Spanish Banker Miguel Blesa In Jail Without Bond For Eurocrisis Crimes

Spanish Banker Miguel Blesa In Jail Without Bond For Eurocrisis Crimes

The former Chief Executive of Spanish Bank Caja Madrid, Miguel Blesa, has become the first Spanish banker to be jailed for his part in the country’s financial crisis. Caja Madrid is now a part of the country’s BANKIA SA (OTCMKTS:BNKXF).  Blesa is accused of saddling the bank with major losses after a takeover of a bank in Miami, Florida.

Spanish Banker Miguel Blesa In Jail Without Bond For Eurocrisis Crimes

Bankia was taken over by Spain’s government last year after a series of losses were revealed, some of which were due to the fiasco at Caja Madrid. The seizure of BANKIA SA (OTCMKTS:BNKXF) led to the collapse of Spain’s ability to raise debt, and an EU bailout.

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Miguel Blesa Spent Thursday Night In Jail

According to a New York Times piece on the case, Mr. Blesa spent Thursday night in jail. The judge in the case decided that the banker should spend the night in jail and have his passport removed because the accused post a flight risk. The judge, according to the NYT piece, did not elaborate on his reasons for denying Mr. Blesa travel rights. His bail was set at €2.5 million, an amount based on the severance payment he received when he left Caja Madrid in 2010.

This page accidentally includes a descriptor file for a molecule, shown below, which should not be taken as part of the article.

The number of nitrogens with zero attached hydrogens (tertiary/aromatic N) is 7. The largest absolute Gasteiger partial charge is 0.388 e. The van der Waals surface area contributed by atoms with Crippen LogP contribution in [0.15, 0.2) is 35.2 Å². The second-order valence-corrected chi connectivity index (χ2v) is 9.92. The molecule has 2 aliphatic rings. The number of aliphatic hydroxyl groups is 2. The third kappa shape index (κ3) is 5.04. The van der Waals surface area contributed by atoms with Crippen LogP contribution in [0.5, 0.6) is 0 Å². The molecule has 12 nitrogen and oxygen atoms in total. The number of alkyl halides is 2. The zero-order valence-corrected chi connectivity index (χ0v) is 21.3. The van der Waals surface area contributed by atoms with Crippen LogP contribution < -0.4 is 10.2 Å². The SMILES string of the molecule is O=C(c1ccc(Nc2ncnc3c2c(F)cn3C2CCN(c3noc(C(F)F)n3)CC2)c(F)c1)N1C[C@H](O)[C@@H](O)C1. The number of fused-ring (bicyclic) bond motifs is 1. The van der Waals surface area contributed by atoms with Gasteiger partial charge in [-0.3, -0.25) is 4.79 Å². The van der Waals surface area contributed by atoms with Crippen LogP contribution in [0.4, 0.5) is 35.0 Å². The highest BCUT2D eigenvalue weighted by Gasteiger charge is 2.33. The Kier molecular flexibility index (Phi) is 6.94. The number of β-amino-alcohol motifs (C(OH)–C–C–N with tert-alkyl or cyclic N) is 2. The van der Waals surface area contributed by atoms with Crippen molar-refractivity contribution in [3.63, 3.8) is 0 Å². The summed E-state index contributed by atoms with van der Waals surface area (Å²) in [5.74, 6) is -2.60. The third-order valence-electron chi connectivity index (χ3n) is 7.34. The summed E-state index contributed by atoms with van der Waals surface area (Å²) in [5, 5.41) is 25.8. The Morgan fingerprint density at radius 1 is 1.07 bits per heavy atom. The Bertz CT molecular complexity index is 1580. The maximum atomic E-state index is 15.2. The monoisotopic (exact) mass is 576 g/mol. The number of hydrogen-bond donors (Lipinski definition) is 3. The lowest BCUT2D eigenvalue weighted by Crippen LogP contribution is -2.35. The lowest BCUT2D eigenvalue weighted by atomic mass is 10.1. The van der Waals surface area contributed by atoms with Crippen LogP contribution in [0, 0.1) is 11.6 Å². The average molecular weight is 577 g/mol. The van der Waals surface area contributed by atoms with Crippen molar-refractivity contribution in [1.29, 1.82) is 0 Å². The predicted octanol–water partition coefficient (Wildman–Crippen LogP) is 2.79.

The former chief executive has denied any wrong doing and has not yet been formerly charged with a crime by the Spanish courts. Manos Limpias, translated to English as Clean Hands, a group that has pursued several Spanish corruption cases accuses the banker of buying the Florida bank for an inflated price in 20o8. Overall, the banks spent $1.127 billion to purchase the U.S. bank.

The group says that when Mr. Blesa orchestrated the purchase of City National Bank, a financial institution based in Florida, due diligence was not properly carried out, and documents may have been falsified. During Spain’s financial boom in the middle of the first decade of the new millennium, many of the country’s smaller banks, like Caja Madrid, sought to expand internationally, emulating the international success of larger financial institutions.

According to the NYT, Mr. Blesa is one of around 100 bankers in the Mediterranean country currently accused of various financial crimes in the lead up to, and during, the financial crisis. Mr. Blesa himself faces more than accusations based on the City National acquisitions, he is also accused of losing more than €25 million on a bad loan to a Caj Madrid board member.

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